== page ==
# MATLAB: convert color name to RGB 3 element vector

In many matlab plotting functions, you can specify the color as either a string or as a 3 element vector that directly lists the red, green, and blue values

For instance, these two statements are equivalent

``````plot (x,y,'Color','r');
plot (x,y,'Color', [1 0 0]);
``````

There are 8 colors that can be specified by a string value -- 'r','g','b','c','m','y','k','w'. Is there a MATLAB built-in function that converts these strings to an equivalent RGB vector?

-

I found this general alternative on the MathWorks File Exchange which will even handle color strings other than the default 8 in MATLAB:

If you're only concerned with conversions for the default 8 color strings, here's a function I wrote myself that I use to convert back and forth between RGB triples and short color names (i.e. single characters):

``````function outColor = convert_color(inColor)

charValues = 'rgbcmywk'.';  %#'
rgbValues = [eye(3); 1-eye(3); 1 1 1; 0 0 0];
'Input argument must not be empty.');

if ischar(inColor)  %# Input is a character string

[isColor,colorIndex] = ismember(inColor(:),charValues);
'String input can only contain the characters ''rgbcmywk''.');
outColor = rgbValues(colorIndex,:);

elseif isnumeric(inColor) || islogical(inColor)  %# Input is a numeric or
%#   logical array
'Numeric input must be an N-by-3 matrix');
inColor = double(inColor);           %# Convert input to type double
scaleIndex = max(inColor,[],2) > 1;  %# Find rows with values > 1
inColor(scaleIndex,:) = inColor(scaleIndex,:)./255;  %# Scale by 255
[isColor,colorIndex] = ismember(inColor,rgbValues,'rows');
'RGB input must define one of the colors ''rgbcmywk''.');
outColor = charValues(colorIndex(:));

else  %# Input is an invalid type

'Input must be a character or numeric array.');

end
``````

Note that this function allows you to input either a string of characters or an N-by-3 numeric or logical array (with RGB values from 0 to 1 or 0 to 255) and it returns the opposite color representation. It also uses the function ISMEMBER to do the conversions.

-
actually, if you open up ismember.m, it uses for-loops internally for small sets and then sorts for large sets, so it's not obvious that it's faster; but this is nice & likely easier to generalize; also good tip on the rgb.m –  Marc Feb 7 '11 at 16:10
@Marc: True, if performance is critical you would probably want to write your own loops to avoid any extra overhead from input-checking and formatting that may come with using ISMEMBER, but when speed isn't an issue ISMEMBER makes the code shorter and easy to read. –  gnovice Feb 7 '11 at 16:25

I don't think there is a function for this in matlab. I suggest you use Marcs function, or this one-liner.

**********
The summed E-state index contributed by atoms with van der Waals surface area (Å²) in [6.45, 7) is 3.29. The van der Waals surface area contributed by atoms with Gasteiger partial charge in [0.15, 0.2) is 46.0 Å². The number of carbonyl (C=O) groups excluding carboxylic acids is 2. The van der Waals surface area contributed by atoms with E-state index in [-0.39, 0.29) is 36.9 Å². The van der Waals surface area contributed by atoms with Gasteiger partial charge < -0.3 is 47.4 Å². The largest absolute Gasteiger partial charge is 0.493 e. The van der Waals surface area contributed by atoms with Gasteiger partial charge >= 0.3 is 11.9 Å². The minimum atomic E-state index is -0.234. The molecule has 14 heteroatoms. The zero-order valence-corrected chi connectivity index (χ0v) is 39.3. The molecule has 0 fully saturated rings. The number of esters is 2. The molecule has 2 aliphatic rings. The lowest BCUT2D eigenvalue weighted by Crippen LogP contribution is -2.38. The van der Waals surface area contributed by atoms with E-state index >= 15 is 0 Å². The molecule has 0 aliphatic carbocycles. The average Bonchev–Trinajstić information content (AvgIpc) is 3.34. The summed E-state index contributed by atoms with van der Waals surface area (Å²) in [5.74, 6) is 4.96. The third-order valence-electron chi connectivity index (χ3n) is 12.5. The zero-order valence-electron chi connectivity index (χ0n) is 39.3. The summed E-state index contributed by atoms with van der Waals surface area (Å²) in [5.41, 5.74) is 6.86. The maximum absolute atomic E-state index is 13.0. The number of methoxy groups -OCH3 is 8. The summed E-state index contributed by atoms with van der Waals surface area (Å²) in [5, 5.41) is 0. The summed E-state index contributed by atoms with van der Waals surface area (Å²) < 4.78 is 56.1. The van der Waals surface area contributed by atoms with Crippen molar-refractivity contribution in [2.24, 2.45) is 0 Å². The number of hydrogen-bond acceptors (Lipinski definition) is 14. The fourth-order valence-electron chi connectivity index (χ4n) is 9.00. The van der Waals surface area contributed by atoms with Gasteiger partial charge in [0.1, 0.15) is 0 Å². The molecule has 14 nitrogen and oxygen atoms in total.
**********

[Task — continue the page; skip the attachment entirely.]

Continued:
``````C = rem(floor((strfind('kbgcrmyw', C) - 1) * [0.25 0.5 1]), 2);
``````
-
very cute. thanks. –  Marc Feb 7 '11 at 18:18
Here's an even shorter one: `C = bitget(find('krgybmcw'==C)-1,1:3);` –  gnovice May 13 '11 at 20:00

In case there isn't, I just hacked one together

``````function rgbvec = char2rgb (charcolor)
%function rgbvec = char2rgb (charcolor)
%
%converts a character color (one of 'r','g','b','c','m','y','k','w') to a 3
%value RGB vector
%if charcolor is a string (vector of chars), the result is a Nx3 matrix of
%color values, where N is the length of charcolor

if (~exist(charcolor,'var') || ~ischar(charcolor))
warning('RGB2VEC:NOTC', 'You must pass a character (rgbcmykw)');
rgbvec = [0 0 0];
return;
end
rgbvec = zeros(length(charcolor), 3);
charwarning = false;
for j = 1:length(charcolor)
switch(lower(charcolor(j)))
case 'r'
rgbvec(j,:) = [1 0 0];
case 'g'
rgbvec(j,:) = [0 1 0];
case 'b'
rgbvec(j,:) = [0 0 1];
case 'c'
rgbvec(j,:) = [0 1 1];
case 'm'
rgbvec(j,:) = [1 0 1];
case 'y'
rgbvec(j,:) = [1 1 0];
case 'w'
rgbvec(j,:) = [1 1 1];
case 'k'
rgbvec(j,:) = [0 0 0];
otherwise
charwarning = true;
end
end

if (charwarning)
warning('RGB2VEC:BADC', 'Only r,g,b,c,m,y,k,and w are recognized colors');
end
``````
-
I got the cmyk values from get(plot(x,y,'Color','c'), 'Color')) which etc. –  Marc Feb 7 '11 at 14:42
You can actually avoid using for loops and switch statements by using functions like ISMEMBER (see my answer for an example). Also, your warnings would make more sense as errors. –  gnovice Feb 7 '11 at 15:57
Instead of the `exist` statement, I generally prefer to use `if nargin < 1` to check for the existence of the first input, since `exist` tends to be slow (also, there's less typing). Also, I think you may want to throw an error instead of a warning. –  Jonas Feb 7 '11 at 16:30